Our study has several limitations. First, only noninvasive tests were used to measure PAD and PN. Although more comprehensive tests may provide more accurate diagnostic testing, both the ABI test for PAD and the monofilament test for PN have been shown to have high degrees of both sensitivity and specificity (13). Additionally, the ADA recommends annual foot examinations that include PN testing with the monofilament and PAD testing with the ABI, and cutpoints for PAD and PN
determination were based on clinical practice guidelines and epidemiologic studies (13-15). Second, we used HDL cholesterol to assess blood lipid control, but LDL cholesterol is the current preferred measure for assessment of blood lipid control and treatment. Third, physical activity level is associated with cardiovascular disease, but we did not analyze it as a risk factor because clinical recommendations for physical activity by diabetic people with LED have not been established (15).
Furthermore, it is not known whether physical activity (especially weight-bearing activity) is contraindicated and therefore not promoted by health care providers for diabetic people with severe LED. Fourth, medication data were not used in these analyses. It was difficult to assess whether medications were appropriate for respondents' diabetic management needs, so interpreting these findings would be problematic. Fifth, data on LED were missing for approximately 12% of the sampled people aged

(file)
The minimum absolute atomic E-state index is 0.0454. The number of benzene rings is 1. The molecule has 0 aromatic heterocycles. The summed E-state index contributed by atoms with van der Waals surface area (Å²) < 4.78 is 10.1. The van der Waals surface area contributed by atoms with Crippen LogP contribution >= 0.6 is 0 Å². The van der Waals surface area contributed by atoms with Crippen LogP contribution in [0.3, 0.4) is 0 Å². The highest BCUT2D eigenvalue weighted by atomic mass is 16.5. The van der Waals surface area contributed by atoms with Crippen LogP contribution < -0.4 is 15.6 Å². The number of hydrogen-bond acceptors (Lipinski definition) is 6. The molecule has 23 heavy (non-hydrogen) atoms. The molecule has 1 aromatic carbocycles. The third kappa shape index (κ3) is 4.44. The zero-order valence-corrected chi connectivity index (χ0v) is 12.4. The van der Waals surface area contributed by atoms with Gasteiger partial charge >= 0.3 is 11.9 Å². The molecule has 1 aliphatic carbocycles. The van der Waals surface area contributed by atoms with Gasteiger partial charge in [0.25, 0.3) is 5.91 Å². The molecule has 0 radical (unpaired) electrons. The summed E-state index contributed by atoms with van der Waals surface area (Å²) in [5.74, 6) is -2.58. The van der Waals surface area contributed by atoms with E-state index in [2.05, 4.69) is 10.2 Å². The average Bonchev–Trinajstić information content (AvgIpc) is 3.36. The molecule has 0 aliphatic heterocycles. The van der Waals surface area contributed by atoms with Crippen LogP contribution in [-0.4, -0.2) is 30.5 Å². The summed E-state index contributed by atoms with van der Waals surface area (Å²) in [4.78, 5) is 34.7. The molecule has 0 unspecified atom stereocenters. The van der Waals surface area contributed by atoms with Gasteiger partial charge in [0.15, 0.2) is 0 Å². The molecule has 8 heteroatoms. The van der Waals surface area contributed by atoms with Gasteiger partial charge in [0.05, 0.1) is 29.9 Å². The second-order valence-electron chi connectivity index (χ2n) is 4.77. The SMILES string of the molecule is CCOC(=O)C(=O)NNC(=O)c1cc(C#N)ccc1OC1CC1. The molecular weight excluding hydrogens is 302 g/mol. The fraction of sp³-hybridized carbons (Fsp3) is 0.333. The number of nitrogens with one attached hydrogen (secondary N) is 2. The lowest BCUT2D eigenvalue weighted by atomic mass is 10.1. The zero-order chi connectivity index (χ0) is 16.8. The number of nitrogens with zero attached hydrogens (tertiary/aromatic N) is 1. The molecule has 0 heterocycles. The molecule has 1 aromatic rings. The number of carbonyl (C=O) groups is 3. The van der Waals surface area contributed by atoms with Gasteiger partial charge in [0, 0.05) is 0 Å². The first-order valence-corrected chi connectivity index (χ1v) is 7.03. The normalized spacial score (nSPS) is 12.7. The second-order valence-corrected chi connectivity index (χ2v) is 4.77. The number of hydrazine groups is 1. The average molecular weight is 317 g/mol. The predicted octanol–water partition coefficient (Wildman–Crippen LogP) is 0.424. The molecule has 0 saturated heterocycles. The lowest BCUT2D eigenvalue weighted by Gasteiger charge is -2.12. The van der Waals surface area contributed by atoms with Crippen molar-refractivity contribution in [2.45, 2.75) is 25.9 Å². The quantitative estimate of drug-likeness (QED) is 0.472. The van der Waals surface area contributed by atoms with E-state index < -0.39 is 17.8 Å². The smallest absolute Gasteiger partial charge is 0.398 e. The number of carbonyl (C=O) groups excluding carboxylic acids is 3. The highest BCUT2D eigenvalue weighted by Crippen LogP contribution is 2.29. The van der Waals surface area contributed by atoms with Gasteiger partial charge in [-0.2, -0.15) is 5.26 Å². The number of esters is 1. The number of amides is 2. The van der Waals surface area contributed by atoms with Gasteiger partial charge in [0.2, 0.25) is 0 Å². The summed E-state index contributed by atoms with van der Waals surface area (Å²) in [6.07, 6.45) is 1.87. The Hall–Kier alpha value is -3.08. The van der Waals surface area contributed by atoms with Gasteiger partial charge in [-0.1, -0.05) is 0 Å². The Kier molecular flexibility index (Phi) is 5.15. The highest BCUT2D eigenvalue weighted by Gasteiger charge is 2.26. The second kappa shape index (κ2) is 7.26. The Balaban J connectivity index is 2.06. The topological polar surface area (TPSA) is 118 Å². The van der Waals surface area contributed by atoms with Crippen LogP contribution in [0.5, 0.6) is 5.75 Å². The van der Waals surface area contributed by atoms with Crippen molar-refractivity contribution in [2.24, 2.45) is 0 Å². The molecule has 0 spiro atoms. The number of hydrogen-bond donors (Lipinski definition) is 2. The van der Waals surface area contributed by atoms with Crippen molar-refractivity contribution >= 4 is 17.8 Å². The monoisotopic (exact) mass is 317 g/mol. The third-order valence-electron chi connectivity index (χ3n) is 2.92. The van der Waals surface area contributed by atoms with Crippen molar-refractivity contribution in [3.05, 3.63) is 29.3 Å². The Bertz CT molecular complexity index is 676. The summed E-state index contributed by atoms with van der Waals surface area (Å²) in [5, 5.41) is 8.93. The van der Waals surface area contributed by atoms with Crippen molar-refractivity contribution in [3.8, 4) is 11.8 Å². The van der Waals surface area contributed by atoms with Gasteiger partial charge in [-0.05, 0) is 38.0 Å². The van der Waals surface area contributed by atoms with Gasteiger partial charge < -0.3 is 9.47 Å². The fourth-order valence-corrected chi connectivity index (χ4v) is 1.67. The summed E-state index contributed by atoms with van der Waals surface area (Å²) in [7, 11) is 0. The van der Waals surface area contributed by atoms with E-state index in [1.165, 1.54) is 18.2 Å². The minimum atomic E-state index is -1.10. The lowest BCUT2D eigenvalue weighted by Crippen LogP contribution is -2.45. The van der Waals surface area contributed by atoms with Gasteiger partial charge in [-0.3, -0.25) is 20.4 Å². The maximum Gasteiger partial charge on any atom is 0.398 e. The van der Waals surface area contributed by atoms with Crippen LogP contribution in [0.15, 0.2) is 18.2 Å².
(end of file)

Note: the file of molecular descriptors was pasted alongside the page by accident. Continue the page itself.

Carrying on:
40 or older with diabetes. People with missing PAD data were more likely to be female, older, and have less than a high school education. These differences may have biased our results because increasing age and lower socioeconomic status have been linked to worse diabetes outcomes. Finally, NHANES does not include institutionalized people (eg, nursing home residents), and findings that include institutionalized people may differ from ours.
Our study provides the first estimates of modifiable risk factors among diabetic people with and without LED using nationally representative data. Our data show a higher prevalence of 2 of 6 modifiable risk factors studied that may affect progression to late-stage disease among diabetic adults with LED compared with those without LED. Our findings also show different levels of risk factor control for some risk factors among racial/ethnic groups with diabetes and LED. Exploring
the potential role of risk factor control among people with LED may reduce amputations and cardiovascular events and may help explain and possibly reduce the observed racial/ethnic disparity in amputations.
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Corresponding Author: Rashida R. Dorsey, PhD, MPH, 200 Independence Ave, SW, Rm 446F.7, Washington, DC 20201. Telephone: 202-690-5925. E-mail: firstname.lastname@example.org. Dr Dorsey is affiliated with the Epidemic Intelligence Service and the National Center for Health Statistics,
Centers for Disease Control and Prevention (CDC).
Author Affiliations: Mark S. Eberhardt, National Center for Health Statistics, CDC, Hyattsville, Maryland; Edward W. Gregg, Linda S. Geiss, Division of Diabetes Translation, CDC, Atlanta, Georgia.